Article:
Russian Ministry of Internal Affairs: is a Reboot Inevitable?
The miracle which the Kremlin was apparently hoping for never happened: changing the name from “militia” to “police” has not led to a qualitative change in the Ministry’s personnel, while qualifying certification has become a convenient tool for bosses to settle scores with obstinate subordinates.
The position of Interior Minister Rashid Nurgaliyev (ex-FSB and one of the closest associates of Nikolai Patrushev from the “Karelian clan,” already half-forgotten by political analysts) appeared to be somewhat weakened for a long time after the events of 2007-2008, during the so-called “war of the intelligence services”.
As a result, Vladimir Putin destroyed the “power tower”: the conflicting parties (Viktor Cherkessov, the then head of the Federal Drug Control Service, went into confrontation with the then director of the FSB Nikolai Patrushev and Viktor Ivanov, the Kremlin’s human resources manager) were taken to the opposite corners of the ring, suffering significant staff losses.
Mr. Nurgaliyev, who headed the Interior Ministry after the “political appointee” Boris Gryzlov, not only managed to keep his ministerial post, but also succeeded in positioning himself as an independent political unit. It was he who, contrary to expectations, subsequently led the militia reform and reported on the “qualitative change” in the Ministry after its completion.
In fact, what happened can be categorized like this:
- a section of the generals lost their positions in the Ministry during re-certification;
- Dmitry Medvedev’s team was strengthened, a number of his associates occupying key positions in the Ministry (including Deputy Minister Sergei Gerasimov and economic crime fighter Denis Sugrobov);
- the police tried to present a more friendly face, while at the same time pocketing salary increases.
Mr. Nurgaliyev reported these exact changes, having declared a complete rejuvenation of the Ministry and eradication of corruption within it. The Minister’s starry-eyed idealism provoked a wry smile not only from cynics, but also from the ordinary citizens who have to deal with the “rejuvenated” policemen.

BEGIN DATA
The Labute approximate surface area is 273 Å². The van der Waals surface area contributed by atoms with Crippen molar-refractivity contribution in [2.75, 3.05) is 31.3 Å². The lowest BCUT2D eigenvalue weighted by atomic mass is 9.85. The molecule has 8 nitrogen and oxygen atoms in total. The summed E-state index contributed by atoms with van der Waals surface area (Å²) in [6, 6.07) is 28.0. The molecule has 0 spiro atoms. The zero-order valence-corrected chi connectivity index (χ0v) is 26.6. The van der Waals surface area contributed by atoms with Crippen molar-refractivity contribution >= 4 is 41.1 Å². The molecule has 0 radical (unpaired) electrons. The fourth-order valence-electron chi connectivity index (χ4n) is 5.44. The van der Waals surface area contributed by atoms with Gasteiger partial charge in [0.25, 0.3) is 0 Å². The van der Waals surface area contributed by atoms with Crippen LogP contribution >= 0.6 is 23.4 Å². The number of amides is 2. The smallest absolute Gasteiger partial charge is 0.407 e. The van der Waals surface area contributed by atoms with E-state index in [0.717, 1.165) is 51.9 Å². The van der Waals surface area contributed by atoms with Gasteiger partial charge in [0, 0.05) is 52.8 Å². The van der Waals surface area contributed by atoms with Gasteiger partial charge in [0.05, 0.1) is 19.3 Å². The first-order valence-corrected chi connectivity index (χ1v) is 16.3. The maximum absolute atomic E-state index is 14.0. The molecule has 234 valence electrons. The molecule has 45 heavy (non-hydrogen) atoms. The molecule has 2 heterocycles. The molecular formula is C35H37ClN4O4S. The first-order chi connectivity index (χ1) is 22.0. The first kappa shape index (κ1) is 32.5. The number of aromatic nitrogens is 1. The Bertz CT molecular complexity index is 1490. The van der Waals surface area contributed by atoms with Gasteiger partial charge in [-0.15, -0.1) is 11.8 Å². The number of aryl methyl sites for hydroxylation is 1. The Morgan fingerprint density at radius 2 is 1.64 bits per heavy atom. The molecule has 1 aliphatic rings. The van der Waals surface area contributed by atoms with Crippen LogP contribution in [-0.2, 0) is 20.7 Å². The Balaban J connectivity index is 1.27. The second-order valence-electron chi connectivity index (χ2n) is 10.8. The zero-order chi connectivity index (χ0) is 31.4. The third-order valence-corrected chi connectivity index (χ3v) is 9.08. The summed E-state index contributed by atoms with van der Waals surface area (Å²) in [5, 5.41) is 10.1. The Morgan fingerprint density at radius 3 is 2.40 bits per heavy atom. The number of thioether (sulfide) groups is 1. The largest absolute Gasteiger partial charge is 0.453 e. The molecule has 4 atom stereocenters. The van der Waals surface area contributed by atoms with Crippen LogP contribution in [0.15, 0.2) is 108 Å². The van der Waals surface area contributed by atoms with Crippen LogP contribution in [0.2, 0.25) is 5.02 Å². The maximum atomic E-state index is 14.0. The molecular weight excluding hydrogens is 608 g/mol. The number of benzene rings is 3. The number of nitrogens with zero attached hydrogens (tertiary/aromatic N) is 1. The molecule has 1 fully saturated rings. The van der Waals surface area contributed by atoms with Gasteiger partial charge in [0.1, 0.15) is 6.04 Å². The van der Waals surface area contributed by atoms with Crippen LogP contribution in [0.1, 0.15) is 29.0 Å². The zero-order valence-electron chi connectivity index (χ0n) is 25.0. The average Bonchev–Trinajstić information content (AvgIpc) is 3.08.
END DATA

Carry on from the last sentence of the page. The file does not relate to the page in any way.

The problem is that the supreme power, having received the strong support of the population in the last presidential election, needs real changes in the work of the Ministry. Efforts to disengage from the critical situation could blow it wide open. Any attempt to replace Mr. Nurgaliyev with someone from the “militia” will be received very negatively by the public, whose opinion the Kremlin has been taking into consideration for some time now.
Given the change in personnel alignment on the upper floors of the Ministry (the departures of Alexei Anichin, Mikhail Sukhodolsky, etc.) and the future prime ministerial prospects of Dmitry Medvedev, it can be assumed that Mr. Nurgaliyev can be replaced by Deputy Minister Sergei Gerasimov, who did in fact try to reform the Ministry. Recently he has received president’s personal support, whose team he is said to belong to, but this proved insufficient.
As a result, Mr. Gerasimov could be given the chance to really improve the state of affairs in the Ministry of the Interior, because he has experience in dealing with generals and their anger, which most likely appeared because of their stubbornness and unwillingness to tear down the corporation so carefully built up to extract cash and deprive people of their property. According to sources, Vladimir Vasilyev, State Duma deputy and a member of the United Russia party, is considered another candidate for the ministerial post. There are also other candidates from within the depths of the Ministry.
Alexei Mukhin is President of the Center for Political Information.
Views expressed are of individual Members and Contributors, rather than the Club's, unless explicitly stated otherwise.